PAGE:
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  1. Can a LAN be implemented just with a switch?

    If so,how is the communication completed?just by MAC addresses?

  2. When sending a frame from the source to the destination,and inbetween there is a switch,what will the MAC address for destination be?

Thanks for answering!

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    "If so,of course no IP addresses exist" Why do you think that? There could be a DHCP server on the LAN, that doesn't depend on a router, and you can statically configure addresses on the hosts. Even if you do not have a DHCP server or statically configured hosts, they should configure themselves with link-local IP addresses. Routers route traffic between LANs, and traffic from one host to another host on the same LAN does not use a router. – Ron Maupin Jan 25 at 6:05
  • Correct,i was just trying to say that the IP addreses aren't a must-use in a LAN working just with MAC addressing. – Some1 Jan 25 at 8:01
  • Each network layer in a source host communicates with the corresponding layer in the destination host. An application sends data to the transport layer, which encapsulates it and sends it to the network layer, which encapsulates it and sends it to the data-link layer, which encapsulates it and sends it to the physical layer for encoding into bits on the wire. The destination host reverses the process. For an application to communicate with an application on a different host, it uses the layers in the network stack, so you really need the addressing at all the layers for useful communication. – Ron Maupin Jan 25 at 16:23
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Can a LAN be implemented just with a switch?

Yes.

For hosts on the same LAN, a router serves no purpose. Routers route packets between networks, not from a network back to the same network.

Hosts on a LAN can get IP addressing from a DHCP server, be statically configured, or configure themselves with link-local IP addressing.

just by MAC addresses?

No. Traffic delivered on a LAN is delivered by the layer-2 LAN addressing (MAC addresses for IEEE LAN protocols, e.g. ethernet), but the network stack will still have addressing for the other layers in the stack, such as the layer-3 (IPv4, IPv6, etc.) and layer-4 (TCP, UDP, etc.) protocols.

When sending a frame from the source to the destination,and inbetween there is a switch,what will the MAC address for destination be? (Again,no router in the LAN)

Again, a router plays no part in traffic sourced and destined for the same LAN. Frames are addressed with the source and destination host layer-2 addresses. Switches are transparent devices. On ethernet, the source MAC address on a frame is the source host's MAC address, and the destination MAC address on a frame is the destination host's MAC address. Only frames destined to the management interface of a switch (as a host on the LAN) would be addressed with a MAC address of the switch, otherwise, the hosts do not even know the switch exists.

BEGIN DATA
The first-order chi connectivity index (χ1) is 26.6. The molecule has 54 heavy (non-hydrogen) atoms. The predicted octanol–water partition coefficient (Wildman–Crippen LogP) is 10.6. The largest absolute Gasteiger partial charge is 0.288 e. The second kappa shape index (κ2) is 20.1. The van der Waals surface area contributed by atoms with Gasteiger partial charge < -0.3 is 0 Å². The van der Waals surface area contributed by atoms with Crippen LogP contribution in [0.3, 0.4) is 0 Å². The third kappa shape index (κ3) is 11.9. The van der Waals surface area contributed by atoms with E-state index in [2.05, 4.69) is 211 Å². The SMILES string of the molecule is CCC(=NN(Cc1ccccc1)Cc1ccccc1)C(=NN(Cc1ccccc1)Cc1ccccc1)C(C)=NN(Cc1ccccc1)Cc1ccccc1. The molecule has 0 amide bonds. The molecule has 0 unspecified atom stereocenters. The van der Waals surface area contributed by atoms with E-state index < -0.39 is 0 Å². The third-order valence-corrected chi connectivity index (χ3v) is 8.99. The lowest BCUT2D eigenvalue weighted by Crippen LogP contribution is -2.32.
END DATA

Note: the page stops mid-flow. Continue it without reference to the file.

• So the MAC address of the switch is only used for its management? – Some1 Jan 25 at 8:58
  • @Zach Not only for management. Beyond that, if the switch supports one of the spanning-tree or similar topology control mechanisms, it must be able to generate BPDU frames, and these need a (source) MAC address, too. Also hello/discovery packets for LACP need a source MAC address, flow control, LLDP, CDP and the likes, as well. These are all advanced functions of a switch. For the basic task of learning MAC addresses, populating the CAM table and forwarding ethernet frames appropriately, a switch does not need a MAC address, indeed. – Marc 'netztier' Luethi Jan 25 at 13:21
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  1. Can a LAN be implemented just with a switch?

Yes. Alternatively, just using a repeater hub. Using obsolete coax Ethernet (10BASE5 and 10BASE2) you don't even need a hub, just a common cable.

With just two nodes you can even run a simple cable between them with any Ethernet variant (though some might argue that isn't a "LAN" yet).

If so,how is the communication completed?just by MAC addresses?

Ethernet and similar standards operate on MAC addresses, yes. Most often, there's also TCP/IP on top of the LAN network (physical layer and data link layer).

When sending a frame from the source to the destination,and inbetween there is a switch,what will the MAC address for destination be?

The source node sets the desired destination MAC in the frame and the network transports it from source to destination. Repeater hubs just transport each frame everywhere (except back to the source), switches automatically learn the distribution of MAC destinations on the network and forward each frame accordingly.

A router is what you require to connect your LAN with something else - another LAN, the Internet, ... With a router you also need to use a routable layer-3 protocol like IPv4 - nearly always there's an IP network anyway.

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